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Why kind of Love are you giving your Gut?

Nourishment of the Gut

Aside from the previous blogs that discussed nutrition, fluid intake and cultured foods for gut health, there are a few other dietary items to help your gut. The addition of bone broth, gelatin, or glutamic acid can help nourish your gut. Sources of glutamic acid include high-protein foods, such as meat, poultry, fish, eggs, and dairy products. Some protein-rich plant foods also supply glutamic acid. Gelatin is a protein derived from collagen. Grass Fed Butter is another way to nourish your gut, containing many vitamins and fatty acids that are good for us. Adding these can help replace the cells of your small intestine, which turn over every 4-5 days. Besides just what we put in, we have to consider how we are nurturing our bodies.

Nurturing the Gut

Things like sleep, meditation, vitamin D (sunshine), exercise, warm drinks, and massage all help nurture and promote a healthy gut. High stress levels can stop the bowel production of mucus, which is needed for proper bowel function.


Your gut needs a healthy habitat for the good bacteria located there for proper function. Probiotics (Kefir, Kombucha), prebiotic fiber, and fermented vegetables (such as sauerkraut or pickles) can improve gut health click here for our blog on cultured foods.


Certain nutrients help give the gut enough fuel to function. Grass-fed butter, coconut oil, sea salt, grains that have been soaked/sprouted/sour fermented are great examples of these nutrients.

Meditation and the Gut

Another daily practice that improves gut activity is meditation. Meditation calms the sympathetic nervous system, which is responsible for the “fight or flight” response. This nervous system, when active, actually slows gut activity due to the moving of blood away from the abdomen to other areas of the body that need it more during the fight or flight response. Meditation increases the parasympathetic nervous system, which returns blood to the gut and therefore increases gut activity.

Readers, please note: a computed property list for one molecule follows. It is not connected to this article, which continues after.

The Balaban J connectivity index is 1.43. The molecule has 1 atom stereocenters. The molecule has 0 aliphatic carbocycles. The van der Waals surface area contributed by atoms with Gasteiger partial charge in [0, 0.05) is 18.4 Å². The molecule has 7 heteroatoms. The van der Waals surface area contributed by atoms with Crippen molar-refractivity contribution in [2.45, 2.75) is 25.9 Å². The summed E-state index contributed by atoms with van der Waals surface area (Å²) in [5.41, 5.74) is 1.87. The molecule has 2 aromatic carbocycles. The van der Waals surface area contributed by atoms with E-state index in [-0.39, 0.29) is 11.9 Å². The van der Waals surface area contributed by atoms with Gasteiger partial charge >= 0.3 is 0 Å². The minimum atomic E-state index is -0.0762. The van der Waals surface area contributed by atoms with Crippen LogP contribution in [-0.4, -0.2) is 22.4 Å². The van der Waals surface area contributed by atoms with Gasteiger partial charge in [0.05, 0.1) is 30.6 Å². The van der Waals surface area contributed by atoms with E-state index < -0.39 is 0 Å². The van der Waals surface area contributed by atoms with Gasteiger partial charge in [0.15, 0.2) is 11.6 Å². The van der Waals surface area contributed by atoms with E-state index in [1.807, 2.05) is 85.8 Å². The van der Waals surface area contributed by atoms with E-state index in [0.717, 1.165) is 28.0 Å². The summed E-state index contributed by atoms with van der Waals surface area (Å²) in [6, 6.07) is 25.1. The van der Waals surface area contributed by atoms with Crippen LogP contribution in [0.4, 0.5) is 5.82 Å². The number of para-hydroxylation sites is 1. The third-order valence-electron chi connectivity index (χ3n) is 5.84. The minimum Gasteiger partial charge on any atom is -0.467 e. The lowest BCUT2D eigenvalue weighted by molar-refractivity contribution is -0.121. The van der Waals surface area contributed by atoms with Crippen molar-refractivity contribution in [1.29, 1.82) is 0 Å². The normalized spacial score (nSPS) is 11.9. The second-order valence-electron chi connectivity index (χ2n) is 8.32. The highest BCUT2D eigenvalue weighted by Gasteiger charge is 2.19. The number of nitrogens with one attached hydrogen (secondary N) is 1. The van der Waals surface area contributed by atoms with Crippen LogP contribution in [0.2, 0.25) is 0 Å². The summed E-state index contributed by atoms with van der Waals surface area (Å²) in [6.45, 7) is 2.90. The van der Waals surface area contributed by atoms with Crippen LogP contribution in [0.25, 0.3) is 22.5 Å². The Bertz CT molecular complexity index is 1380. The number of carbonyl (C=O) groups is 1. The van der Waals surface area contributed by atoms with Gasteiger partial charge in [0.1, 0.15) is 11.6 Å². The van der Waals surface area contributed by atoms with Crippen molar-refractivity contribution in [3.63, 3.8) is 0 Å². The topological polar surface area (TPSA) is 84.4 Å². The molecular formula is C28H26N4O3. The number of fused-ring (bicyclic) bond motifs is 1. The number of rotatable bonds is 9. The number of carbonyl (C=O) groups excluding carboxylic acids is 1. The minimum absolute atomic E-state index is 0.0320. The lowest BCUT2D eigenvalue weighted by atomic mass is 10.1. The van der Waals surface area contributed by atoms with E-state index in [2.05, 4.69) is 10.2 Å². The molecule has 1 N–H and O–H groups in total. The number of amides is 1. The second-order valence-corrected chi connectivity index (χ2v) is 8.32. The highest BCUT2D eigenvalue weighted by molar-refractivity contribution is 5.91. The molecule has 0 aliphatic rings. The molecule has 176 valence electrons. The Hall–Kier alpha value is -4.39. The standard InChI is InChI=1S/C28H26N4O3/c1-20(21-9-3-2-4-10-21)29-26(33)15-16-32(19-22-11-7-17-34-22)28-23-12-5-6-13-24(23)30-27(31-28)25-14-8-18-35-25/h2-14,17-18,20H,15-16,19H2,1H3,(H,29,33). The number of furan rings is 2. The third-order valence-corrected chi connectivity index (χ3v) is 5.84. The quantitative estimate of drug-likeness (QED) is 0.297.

Find a comfortable position (example: laying on your back with legs propped up) and perform deep belly breaths for 10 minutes to calm the sympathetic nervous system and activate the parasympathetic nervous system. A nice, 10 minute walk in nature can be meditative as well. You may find other activities to be calming for you, shooting baskets, coloring, journaling or singing are all ways to take your mind off stress and de-compress.


Being positive can really help the function of the gut. Your body is listening to your thoughts. To help keep them swinging in a more positive direction, try a gratitude journal where you take note each day of what you are thankful for, what 3 good things happened that day and how you performed random acts of kindness for a loved one, a stranger and yourself. Don’t leave YOU out of the mix!! Doing nice things for ourselves is a great way to show self love and reinforce the good vibes!!!

Remember that if you are suffering with bowel dysfunction, we offer a free 15 minute phone consultation with one of our pelvic specialists to answer questions and see how pelvic floor physical therapy can be beneficial for you. We work to bring an integrative whole person approach to our practice and will work with your on all the lifestyle factors that can help you reach your wellness goals.

Sarah is the proud co-owner of Foundational Concepts, Specialty Physical Therapy which opened in March 2013. Sarah lectures at the University of Missouri Department of PT, University of Kansas Departments of PT and Nurse Midwifery, and at Rockhurst University Department of PT. She is board certified in Women’s Health PT and holds certifications in medical therapeutic yoga, lymphedema therapy and dry needling.

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